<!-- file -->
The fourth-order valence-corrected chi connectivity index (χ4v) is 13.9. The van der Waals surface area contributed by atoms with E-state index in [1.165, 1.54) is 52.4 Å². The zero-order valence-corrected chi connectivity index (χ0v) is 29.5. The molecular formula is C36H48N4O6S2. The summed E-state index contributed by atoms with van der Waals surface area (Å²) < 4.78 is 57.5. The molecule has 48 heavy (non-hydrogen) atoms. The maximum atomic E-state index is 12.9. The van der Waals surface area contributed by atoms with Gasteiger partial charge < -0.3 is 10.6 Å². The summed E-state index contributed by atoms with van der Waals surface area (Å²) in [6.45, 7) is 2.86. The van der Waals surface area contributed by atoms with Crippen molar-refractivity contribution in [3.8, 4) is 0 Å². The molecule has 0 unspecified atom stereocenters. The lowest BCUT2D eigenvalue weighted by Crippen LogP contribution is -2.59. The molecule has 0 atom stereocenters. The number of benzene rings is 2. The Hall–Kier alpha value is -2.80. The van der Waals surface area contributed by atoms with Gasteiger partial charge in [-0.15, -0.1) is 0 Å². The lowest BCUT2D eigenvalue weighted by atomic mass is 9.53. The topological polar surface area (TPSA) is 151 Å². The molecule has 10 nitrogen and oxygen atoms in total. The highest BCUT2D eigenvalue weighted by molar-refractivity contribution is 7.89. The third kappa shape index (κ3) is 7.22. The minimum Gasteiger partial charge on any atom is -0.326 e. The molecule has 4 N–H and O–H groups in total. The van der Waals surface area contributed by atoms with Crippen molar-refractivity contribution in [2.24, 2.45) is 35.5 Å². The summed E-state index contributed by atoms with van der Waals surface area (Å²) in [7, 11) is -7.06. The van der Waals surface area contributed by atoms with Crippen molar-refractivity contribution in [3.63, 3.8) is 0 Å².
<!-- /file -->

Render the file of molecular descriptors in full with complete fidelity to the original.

The fourth-order valence-corrected chi connectivity index (χ4v) is 13.9. The van der Waals surface area contributed by atoms with E-state index in [1.165, 1.54) is 52.4 Å². The zero-order valence-corrected chi connectivity index (χ0v) is 29.5. The molecular formula is C36H48N4O6S2. The summed E-state index contributed by atoms with van der Waals surface area (Å²) < 4.78 is 57.5. The molecule has 48 heavy (non-hydrogen) atoms. The maximum atomic E-state index is 12.9. The van der Waals surface area contributed by atoms with Gasteiger partial charge < -0.3 is 10.6 Å². The summed E-state index contributed by atoms with van der Waals surface area (Å²) in [6.45, 7) is 2.86. The van der Waals surface area contributed by atoms with Crippen molar-refractivity contribution in [3.8, 4) is 0 Å². The molecule has 0 unspecified atom stereocenters. The lowest BCUT2D eigenvalue weighted by Crippen LogP contribution is -2.59. The molecule has 0 atom stereocenters. The number of benzene rings is 2. The Hall–Kier alpha value is -2.80. The van der Waals surface area contributed by atoms with Gasteiger partial charge in [-0.15, -0.1) is 0 Å². The lowest BCUT2D eigenvalue weighted by atomic mass is 9.53. The topological polar surface area (TPSA) is 151 Å². The molecule has 10 nitrogen and oxygen atoms in total. The highest BCUT2D eigenvalue weighted by molar-refractivity contribution is 7.89. The third kappa shape index (κ3) is 7.22. The minimum Gasteiger partial charge on any atom is -0.326 e. The molecule has 4 N–H and O–H groups in total. The van der Waals surface area contributed by atoms with Crippen molar-refractivity contribution in [2.24, 2.45) is 35.5 Å². The summed E-state index contributed by atoms with van der Waals surface area (Å²) in [7, 11) is -7.06. The van der Waals surface area contributed by atoms with Crippen molar-refractivity contribution in [3.63, 3.8) is 0 Å².